#6 joakim

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Posted 25 August 2012 - 09:04 PM

Until recursive search is implemented, it is assumed that you know where the buggy key is located.

#7 kgursu

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Posted 26 August 2012 - 04:42 AM

Thanks for reporting. That was certainly a funny key name, and a strange error..

I tried to reproduce this, but was not able to. I mean I created a key with a name based on the hex values in the output you posted, which of course regedit will compalin about. But my tool was able to correctly rename it to a valid key name.

Can you please provide some more information about what you did. For instance the full command line supplied, your OS and architecture, where did this key originate from (if you know) etc.

It looks like part of a guid, so unless it's from malware, I would bet a system failure during an installation of something..

Also, if your OS is x64 then make sure you are running RegKeyFixer64.exe


Hi!

My system is a victim of too many crashes after the install of Windows 7 x86 Enterprise. The key "HKEY_LOCAL_MACHINESOFTWAREMicrosoftWindows NTCurrentVersion1TaskCache1" is a remnant of corrupted Task Scheduler registry key, with two changes, those two key names "1"s, which I renamed that time. I couldn't delete the upper "1" key that time and tried after the launch of your tool. So, I tried RegKeyFixer.exe "RegistryMachinesoftwareMicrosoftWindows NTCurrentVersion1" -d command first, but it failed without any errors. Then, I tried deleting the exact root of the problem with this command: RegKeyFixer.exe "RegistryMachinesoftwareMicrosoftWindows NTCurrentVersion1TaskCache1" -d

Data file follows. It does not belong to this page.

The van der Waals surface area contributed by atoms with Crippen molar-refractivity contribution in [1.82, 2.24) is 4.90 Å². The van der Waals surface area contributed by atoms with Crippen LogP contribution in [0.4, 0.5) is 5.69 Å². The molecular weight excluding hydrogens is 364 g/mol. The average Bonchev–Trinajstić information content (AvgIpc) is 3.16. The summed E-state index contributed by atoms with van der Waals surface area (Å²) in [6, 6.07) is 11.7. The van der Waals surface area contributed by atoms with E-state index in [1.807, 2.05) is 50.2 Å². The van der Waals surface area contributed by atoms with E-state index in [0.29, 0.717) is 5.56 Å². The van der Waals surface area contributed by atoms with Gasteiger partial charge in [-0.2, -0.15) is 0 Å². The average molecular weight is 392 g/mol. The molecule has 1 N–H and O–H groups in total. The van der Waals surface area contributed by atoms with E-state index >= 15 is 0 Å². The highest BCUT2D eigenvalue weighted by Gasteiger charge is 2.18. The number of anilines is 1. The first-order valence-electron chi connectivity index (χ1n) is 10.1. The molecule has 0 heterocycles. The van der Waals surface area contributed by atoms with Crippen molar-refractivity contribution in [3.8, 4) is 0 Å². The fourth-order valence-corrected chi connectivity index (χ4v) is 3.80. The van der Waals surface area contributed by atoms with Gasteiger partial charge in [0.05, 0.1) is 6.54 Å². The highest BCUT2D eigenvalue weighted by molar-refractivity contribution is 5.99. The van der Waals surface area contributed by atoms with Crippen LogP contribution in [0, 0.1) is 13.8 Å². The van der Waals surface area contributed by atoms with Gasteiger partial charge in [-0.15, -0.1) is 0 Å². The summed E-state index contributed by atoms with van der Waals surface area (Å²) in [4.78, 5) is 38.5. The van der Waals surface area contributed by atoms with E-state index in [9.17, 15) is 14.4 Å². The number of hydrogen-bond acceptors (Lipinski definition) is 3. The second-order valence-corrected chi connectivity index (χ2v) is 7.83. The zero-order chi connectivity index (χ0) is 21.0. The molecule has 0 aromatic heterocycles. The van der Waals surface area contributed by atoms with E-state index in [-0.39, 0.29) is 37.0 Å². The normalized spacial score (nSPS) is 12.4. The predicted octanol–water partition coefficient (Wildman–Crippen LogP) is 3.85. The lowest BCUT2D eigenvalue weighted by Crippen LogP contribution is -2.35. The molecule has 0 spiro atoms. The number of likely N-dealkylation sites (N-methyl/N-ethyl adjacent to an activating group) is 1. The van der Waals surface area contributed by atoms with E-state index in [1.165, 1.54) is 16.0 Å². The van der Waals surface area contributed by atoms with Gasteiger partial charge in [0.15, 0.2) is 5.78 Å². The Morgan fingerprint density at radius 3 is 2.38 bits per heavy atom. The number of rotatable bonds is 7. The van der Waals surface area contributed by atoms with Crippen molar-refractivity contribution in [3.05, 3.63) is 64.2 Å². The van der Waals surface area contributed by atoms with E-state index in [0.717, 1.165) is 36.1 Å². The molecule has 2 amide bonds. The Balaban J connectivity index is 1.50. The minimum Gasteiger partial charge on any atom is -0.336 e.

After that trial the posted error appeared.

So, what can I do to get it deleted?

#8 joakim

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Posted 26 August 2012 - 07:18 AM

It is very strange because I tried reproducing the exact key location too, but can't reproduce the problem. I created the funny key name at "RegistryMachinesoftwareMicrosoftWindows NTCurrentVersion1TaskCache1", but had no problems deleting it. My test was on Windows 7 x64 though.

I therefore don't quite understand why you are having troubles.. Can you try the "-r" switch to see if renaming the key makes any difference?

I don't think there's permission issues as I would have expected something like "access denied" then.

I will have the recursive search option implemented later today I think. If you're still facing issues, try that one when finished.

#9 kgursu

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Posted 26 August 2012 - 12:52 PM

It is very strange because I tried reproducing the exact key location too, but can't reproduce the problem. I created the funny key name at "RegistryMachinesoftwareMicrosoftWindows NTCurrentVersion1TaskCache1", but had no problems deleting it. My test was on Windows 7 x64 though.

I therefore don't quite understand why you are having troubles.. Can you try the "-r" switch to see if renaming the key makes any difference?

I don't think there's permission issues as I would have expected something like "access denied" then.

I will have the recursive search option implemented later today I think. If you're still facing issues, try that one when finished.


Hmm,

So, do you think they weren't somewhat stayed locked also? Or, should there be the same "access denied" message then?
In between, I already tried renaming keys without any success...